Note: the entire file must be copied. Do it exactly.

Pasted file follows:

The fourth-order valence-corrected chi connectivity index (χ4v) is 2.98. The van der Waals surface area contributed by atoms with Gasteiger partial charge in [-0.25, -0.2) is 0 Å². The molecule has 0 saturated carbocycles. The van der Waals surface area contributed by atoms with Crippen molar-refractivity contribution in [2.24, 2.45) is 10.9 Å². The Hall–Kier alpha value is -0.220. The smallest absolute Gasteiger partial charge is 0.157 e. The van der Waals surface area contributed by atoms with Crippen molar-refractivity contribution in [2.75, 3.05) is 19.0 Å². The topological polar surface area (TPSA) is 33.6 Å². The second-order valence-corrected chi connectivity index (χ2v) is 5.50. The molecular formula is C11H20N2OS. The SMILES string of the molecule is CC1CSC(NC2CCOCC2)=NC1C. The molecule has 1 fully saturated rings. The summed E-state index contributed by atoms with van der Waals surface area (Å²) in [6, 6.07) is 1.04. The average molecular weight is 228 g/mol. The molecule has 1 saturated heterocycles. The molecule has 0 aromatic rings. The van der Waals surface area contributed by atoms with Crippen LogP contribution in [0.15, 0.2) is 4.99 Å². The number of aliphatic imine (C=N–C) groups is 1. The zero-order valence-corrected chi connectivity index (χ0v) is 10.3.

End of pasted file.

The fourth-order valence-corrected chi connectivity index (χ4v) is 2.98. The van der Waals surface area contributed by atoms with Gasteiger partial charge in [-0.25, -0.2) is 0 Å². The molecule has 0 saturated carbocycles. The van der Waals surface area contributed by atoms with Crippen molar-refractivity contribution in [2.24, 2.45) is 10.9 Å². The Hall–Kier alpha value is -0.220. The smallest absolute Gasteiger partial charge is 0.157 e. The van der Waals surface area contributed by atoms with Crippen molar-refractivity contribution in [2.75, 3.05) is 19.0 Å². The topological polar surface area (TPSA) is 33.6 Å². The second-order valence-corrected chi connectivity index (χ2v) is 5.50. The molecular formula is C11H20N2OS. The SMILES string of the molecule is CC1CSC(NC2CCOCC2)=NC1C. The molecule has 1 fully saturated rings. The summed E-state index contributed by atoms with van der Waals surface area (Å²) in [6, 6.07) is 1.04. The average molecular weight is 228 g/mol. The molecule has 1 saturated heterocycles. The molecule has 0 aromatic rings. The van der Waals surface area contributed by atoms with Crippen LogP contribution in [0.15, 0.2) is 4.99 Å². The number of aliphatic imine (C=N–C) groups is 1. The zero-order valence-corrected chi connectivity index (χ0v) is 10.3.